By the time we made it to close family, I was in shell shock. Nothing quite prepares you for India when you see it the first time. Nothing prepared my five year old self for the things I would see, both beautiful and heart-wrenching. The coolies, who transported our luggage on top of their heads, on a wrapped scarf running at top speed with luggage I would struggle to roll on a cart today. The rickshaw drivers, who drove carriages full of people attached to the back of their bikes, their sinewy legs straining under the effort.
The beggars. Of all ages. Children. The elderly. Some without limbs. Some blind.
It was overwhelming. And scary. Kind of lonely. I didn’t speak much Hindi at the time, so I was surrounded by voices and a language that was painfully unfamiliar. When we went shopping in Patna, I didn’t understand why my mother argued with salesmen that were her brothers, not realizing at the time that she was engaging in the common Indian act of haggling and although she called the men “Bhai” and they called her “Behen,” both sides just wanted to get the better deal. These were not, in fact, my uncles. Which is a good thing, I guessed, since by the time we were done with those deals, I don’t know how brotherly they felt towards my bargain hunting mother.
Even at five, it was a shock to my little soul to realize that a good deal of the world lives in poverty. And I was shocked to see all the indifference. It didn’t make sense to me at all. Why was nobody helping these people? Look at that little girl with the torn dress, holding her little sister on her hip. Look at that man without any legs who is scooting himself with his arms to make it across the street. People would walk down the street and pass by a child who was crying on the side of the road. Why is nobody helping them? I wanted to cry, as our rickshaw drove past them. I saw dirty children, babies, being balanced on their mothers’ hips as they thrust their change jars into the air, begging.
I know now that you have to have seen a great number of people begging in your lifetime to not even flinch. I have to tell myself that because I can’t believe it’s in our inherent nature to ignore a small hand reaching out for help, asking you to please, please help them? I remember being so angry, even then at the people around me who could not look at or acknowledge the beggars. Indifference had made them blind.
I burst into tears frequently and was always pleading with my mother to let me give them some money. But there was never going to be enough and we only had so much to give. I was never in India long enough to get to the point of indifference. I wonder if I ever will.
My family actually thinks my sensitivity to poverty is a bit … much. It’s not that they don’t care. It’s just that they have accepted. They harden their shells when they land on that side of the world and they can enjoy beauty in the other things that are around them. I think this is called having a thick skin. But my skin is not like that. It bruises easily and my heart beats wildly and without apology on my sleeve for the whole world to see. I have tried to hide it and have willed my skin to thicken, but some things I can’t change about me.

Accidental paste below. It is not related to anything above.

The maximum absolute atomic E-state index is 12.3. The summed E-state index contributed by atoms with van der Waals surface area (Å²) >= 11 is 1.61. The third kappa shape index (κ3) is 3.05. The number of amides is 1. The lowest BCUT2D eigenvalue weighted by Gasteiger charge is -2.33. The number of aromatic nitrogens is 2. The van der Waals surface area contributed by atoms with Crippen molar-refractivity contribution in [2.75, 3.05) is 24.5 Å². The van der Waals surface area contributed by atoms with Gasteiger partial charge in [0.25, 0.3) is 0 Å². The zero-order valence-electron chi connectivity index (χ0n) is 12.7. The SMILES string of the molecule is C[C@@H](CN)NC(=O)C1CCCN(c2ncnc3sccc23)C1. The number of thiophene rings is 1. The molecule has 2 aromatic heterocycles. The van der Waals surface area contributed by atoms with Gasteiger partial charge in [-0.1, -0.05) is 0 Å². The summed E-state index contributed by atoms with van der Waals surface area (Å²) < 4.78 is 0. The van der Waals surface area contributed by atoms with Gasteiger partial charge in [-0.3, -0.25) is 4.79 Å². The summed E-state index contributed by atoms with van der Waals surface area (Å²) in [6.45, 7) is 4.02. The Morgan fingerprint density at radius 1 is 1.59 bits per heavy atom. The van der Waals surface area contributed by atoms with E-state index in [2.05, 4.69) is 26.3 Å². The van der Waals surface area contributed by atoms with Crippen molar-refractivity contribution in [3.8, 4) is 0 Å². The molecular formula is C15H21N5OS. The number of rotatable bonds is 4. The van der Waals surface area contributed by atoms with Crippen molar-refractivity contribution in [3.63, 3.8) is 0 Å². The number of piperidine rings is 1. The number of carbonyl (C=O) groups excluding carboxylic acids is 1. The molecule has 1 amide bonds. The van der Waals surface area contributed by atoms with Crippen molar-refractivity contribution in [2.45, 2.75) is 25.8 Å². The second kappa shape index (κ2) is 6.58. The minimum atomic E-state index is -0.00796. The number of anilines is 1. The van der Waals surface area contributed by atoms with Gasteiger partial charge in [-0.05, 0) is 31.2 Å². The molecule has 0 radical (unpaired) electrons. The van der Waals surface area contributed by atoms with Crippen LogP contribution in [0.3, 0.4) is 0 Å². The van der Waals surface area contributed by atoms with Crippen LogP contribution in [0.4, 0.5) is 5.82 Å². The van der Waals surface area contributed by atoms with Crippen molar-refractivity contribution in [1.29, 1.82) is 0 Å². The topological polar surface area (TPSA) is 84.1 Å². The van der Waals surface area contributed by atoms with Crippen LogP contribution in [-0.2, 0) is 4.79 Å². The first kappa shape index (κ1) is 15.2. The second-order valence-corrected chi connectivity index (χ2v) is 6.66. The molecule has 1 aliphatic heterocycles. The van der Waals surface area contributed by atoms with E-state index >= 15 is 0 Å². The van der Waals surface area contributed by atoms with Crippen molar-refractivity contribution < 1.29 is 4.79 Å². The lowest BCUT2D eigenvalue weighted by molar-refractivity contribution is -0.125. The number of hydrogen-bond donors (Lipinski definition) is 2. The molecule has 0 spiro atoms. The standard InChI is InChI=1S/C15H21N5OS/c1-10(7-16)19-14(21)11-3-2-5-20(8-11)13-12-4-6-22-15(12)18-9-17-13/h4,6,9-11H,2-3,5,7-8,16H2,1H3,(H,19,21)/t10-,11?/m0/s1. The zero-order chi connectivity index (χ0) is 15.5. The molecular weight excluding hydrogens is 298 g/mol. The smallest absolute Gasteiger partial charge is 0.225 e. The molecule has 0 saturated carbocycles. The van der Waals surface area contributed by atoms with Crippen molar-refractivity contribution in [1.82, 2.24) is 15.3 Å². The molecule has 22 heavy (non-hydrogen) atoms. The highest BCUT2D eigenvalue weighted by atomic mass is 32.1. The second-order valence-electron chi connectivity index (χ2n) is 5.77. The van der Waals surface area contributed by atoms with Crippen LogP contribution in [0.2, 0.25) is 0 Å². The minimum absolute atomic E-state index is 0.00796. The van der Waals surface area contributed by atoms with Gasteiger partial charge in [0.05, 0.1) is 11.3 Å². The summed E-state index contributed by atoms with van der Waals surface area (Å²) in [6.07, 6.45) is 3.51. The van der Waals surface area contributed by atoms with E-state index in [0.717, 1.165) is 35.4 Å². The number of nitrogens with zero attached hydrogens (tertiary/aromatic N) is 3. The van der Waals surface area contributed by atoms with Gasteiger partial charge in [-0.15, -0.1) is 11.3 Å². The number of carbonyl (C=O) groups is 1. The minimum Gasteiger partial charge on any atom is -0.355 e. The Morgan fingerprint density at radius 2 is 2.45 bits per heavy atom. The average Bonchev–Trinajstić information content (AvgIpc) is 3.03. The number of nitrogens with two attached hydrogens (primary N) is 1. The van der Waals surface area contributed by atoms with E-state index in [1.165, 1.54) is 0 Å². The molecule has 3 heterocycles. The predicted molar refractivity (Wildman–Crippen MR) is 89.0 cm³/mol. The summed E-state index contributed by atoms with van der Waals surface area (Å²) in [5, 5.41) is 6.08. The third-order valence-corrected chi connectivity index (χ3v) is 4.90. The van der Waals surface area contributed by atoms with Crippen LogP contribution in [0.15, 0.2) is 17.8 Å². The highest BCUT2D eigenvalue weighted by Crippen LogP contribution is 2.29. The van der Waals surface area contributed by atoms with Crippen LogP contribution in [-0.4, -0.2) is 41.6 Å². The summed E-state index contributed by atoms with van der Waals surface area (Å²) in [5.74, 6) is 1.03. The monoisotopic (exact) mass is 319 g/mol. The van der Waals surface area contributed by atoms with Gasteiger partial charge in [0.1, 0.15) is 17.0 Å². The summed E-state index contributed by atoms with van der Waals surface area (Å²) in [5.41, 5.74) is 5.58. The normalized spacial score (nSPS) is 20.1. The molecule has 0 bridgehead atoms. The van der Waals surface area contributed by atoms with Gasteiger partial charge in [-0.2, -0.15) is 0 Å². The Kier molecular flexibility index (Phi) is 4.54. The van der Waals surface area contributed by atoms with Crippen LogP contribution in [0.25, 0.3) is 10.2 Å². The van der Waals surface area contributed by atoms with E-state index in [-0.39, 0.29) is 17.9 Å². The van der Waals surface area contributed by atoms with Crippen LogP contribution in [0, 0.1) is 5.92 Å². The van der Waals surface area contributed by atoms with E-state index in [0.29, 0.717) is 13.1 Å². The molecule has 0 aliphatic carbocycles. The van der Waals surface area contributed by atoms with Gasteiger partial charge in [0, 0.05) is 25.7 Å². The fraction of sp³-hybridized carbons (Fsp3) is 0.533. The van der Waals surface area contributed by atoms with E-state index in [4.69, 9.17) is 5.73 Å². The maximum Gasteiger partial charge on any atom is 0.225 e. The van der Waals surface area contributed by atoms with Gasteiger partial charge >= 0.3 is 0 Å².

I empathize with my family too though – after traveling with me for extended periods of time, it must becomes quite annoying to look over and see me with tears running down my face. Again.
“Stop crying,” my mother would say to me.
“Bu-ut, bu-ut, I ca-an’t,” I would sob. I was 5 then.
“You can’t give them anything. This is totally organized. It’s a racket,” my sister said, pointing out the ringleader as I was doling out money to two little boys, who were working me over “Slumdog” style.
“Bu-ut, bu-ut I can’t NOT do anything,” I said in between tears. That was the last time I was in India. I was 22 then.
I still don’t think I can. NOT cry.
NOT do anything.
I’m 37 years old. I have been on this planet for thirty-seven winters. And summers. I like to think I am a little older and wiser now at 37 than I was at 5. But the further I am from India, the further the harsh reality of that poverty seems to me. The longer I wait to go back, the less clear the eyes of those children become.
In a way, I think I am avoiding that part of India the most.
It’s strange what you remember from your childhood at different stages in your life. My daughter, Shaila, is five and I can’t help thinking about how different her first five years were from mine. Sometimes I look at her face and the face of the young girl on the street begging for change in my memories becomes Shaila’s. And I want to cry. Because I AM grateful. That Shaila is here and she is mine. But I am NOT grateful for what has become of that child on the streets in India. The many children on the streets. For that child, and so many others, I am sad and ashamed all at the same time.
Coming back to live my life felt like a crime. I felt like I was complicit in something terrible. The five year olds I played with in America talked about Barbies. The five year olds I had seen in India had no food.
It was a heavy burden to carry at that age.
Even as a child, even at five, I knew that I could have had a very different life. That my soul had swept into my neat little, temperature controlled life while someone else’s was begging on the streets of India.